Stories about Ideas from August, 2007
Nicholas Laughlin quotes BC Pires on the occasion of Trinidad and Tobago's 45th anniversary of Independence, while IZATRINI.com compares the country's first Independence Day celebration with how the holiday is celebrated today.
“Caribbean Contemporary Arts will close its doors on the day the country celebrates forty five years of independence,” writes Thebookmann, who thinks that the Trinidad and Tobago gallery's final “show” was a fitting one.
From listing the things on her desk (“a pen with invisible feet”) to things she can do (“cheer up sooner rather than later”), Guyana-Gyal will put a smile on your face today.
The CAC Review finds “noteworthy” a news story about the indigenous Caribs in Trinidad and Tobago in the context of the work of a government-appointed Amerindian Projects Committee.
“There's an email making the rounds entitled ‘Blacks Don't Read’. Being Black, I read it”: Nicolette Bethel, guest authoring at Bahama Pundit, blogs about the power of print.
Individuality1977 weighs in on literacy and health care in Cuba and Venezuela.
Barbados Underground suggests that Barbados’ Chief Town Planner should provide some answers on the Britton's Hill tragedy: “It is not BU’s intention to engage in the blame game but we do subscribe to the notion that mistakes should be learned from and corrective steps adopted.”
Rick Lowe at WeblogBahamas.com thinks that a Supreme Court action questioning the constitutionality of the Bahamas Telecommunications Company’s monopoly on the industry could be “great news” for consumers.
Caribbean Public Relations blogs about “a perfect example of poor customer service and salesmanship.”
Is change imminent in Cuba? Child of the Revolution offers two opposing views.
“First world is not about having things, it is about how we value our musicians, artists, writers, actors as well as our businessmen. We talk about the arts et al, but do we appreciate their value?” asks Half Empty or Half Full as she contemplates the contradiction that is Trinidad...
Savtadotty, from Israel, marks her 19th anniversary in the country.
D.B. Shobrawy reflects on what he describes as the Egyptian inferiority complex in this post. “..many Egyptians have an inferiority complex in regards to their Egyptian identity. Somewhere in our history during colonialism Egyptians began to believe that European culture was superior to their own, more elegant and prestigious,” he...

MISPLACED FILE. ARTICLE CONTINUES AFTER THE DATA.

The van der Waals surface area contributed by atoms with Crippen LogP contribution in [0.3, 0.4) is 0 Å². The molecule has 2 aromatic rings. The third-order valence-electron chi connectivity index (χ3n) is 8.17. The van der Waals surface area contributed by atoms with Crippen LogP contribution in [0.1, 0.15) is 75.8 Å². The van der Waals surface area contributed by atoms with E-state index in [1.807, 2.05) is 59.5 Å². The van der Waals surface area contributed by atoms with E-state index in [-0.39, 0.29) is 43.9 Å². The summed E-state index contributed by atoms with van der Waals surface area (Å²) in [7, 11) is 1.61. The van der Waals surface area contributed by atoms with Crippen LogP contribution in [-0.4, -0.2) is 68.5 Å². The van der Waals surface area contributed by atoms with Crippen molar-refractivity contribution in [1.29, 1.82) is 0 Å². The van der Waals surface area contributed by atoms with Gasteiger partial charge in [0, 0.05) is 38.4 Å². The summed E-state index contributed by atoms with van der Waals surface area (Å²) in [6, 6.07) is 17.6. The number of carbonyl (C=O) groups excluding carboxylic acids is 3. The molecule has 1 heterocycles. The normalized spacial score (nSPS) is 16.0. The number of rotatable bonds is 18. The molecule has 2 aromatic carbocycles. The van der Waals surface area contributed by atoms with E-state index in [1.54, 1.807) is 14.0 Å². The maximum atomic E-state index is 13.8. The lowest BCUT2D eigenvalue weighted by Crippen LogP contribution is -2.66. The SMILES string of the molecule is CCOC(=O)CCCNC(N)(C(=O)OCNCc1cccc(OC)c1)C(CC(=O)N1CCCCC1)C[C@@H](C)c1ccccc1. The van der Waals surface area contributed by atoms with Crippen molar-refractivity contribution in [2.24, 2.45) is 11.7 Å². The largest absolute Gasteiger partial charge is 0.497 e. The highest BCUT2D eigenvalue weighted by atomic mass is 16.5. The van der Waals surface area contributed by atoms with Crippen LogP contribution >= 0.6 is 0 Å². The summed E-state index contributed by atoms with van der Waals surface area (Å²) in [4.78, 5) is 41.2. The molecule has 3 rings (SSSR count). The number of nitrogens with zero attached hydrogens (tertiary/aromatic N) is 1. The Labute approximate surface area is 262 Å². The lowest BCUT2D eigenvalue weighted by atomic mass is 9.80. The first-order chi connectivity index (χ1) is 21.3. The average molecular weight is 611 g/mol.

“I got a call late tonight from a friend asking, “is Hosni Mubarak dead?” I dont quite know where he got his information from but supposedly there is a rumor that Hosni..AKA “the Great Dictator” was airlifted to a hospital in Germany and that his fate is unknown and presumed...
Francis Wade examines the concept of busyness from a Jamaican perspective.
Bob Morris fondly remembers what Anguilla's “most famous citizen” taught him about the “unspeakable joy” of a good sea bath…
Young Malaysian blogger Aishah blogs about the recent gathering of bloggers in Malaysia.
Post-election issues are causing “a divided nation”, according to Craig Butler in this post at Bahama Pundit.
Adele at Thebookmann ponders the value of money in Trinidad and Tobago – “a nation where currency is a paper that represents as much about emotion as consumption.”
What Japan thinks introduced an online game called “brain inside maker”. By entering your name in the box, it will analyze what your brain is made of. Mari has translated the meanings of the characters.
Signs are an important means to get first-hand information or advertise messages necessary for everyday life. But what happens when the signs are misleading and don't serve the purpose they were put up for. Amira Al Hussaini takes us on a tour of blogs in the Middle East which take a closer look at signs.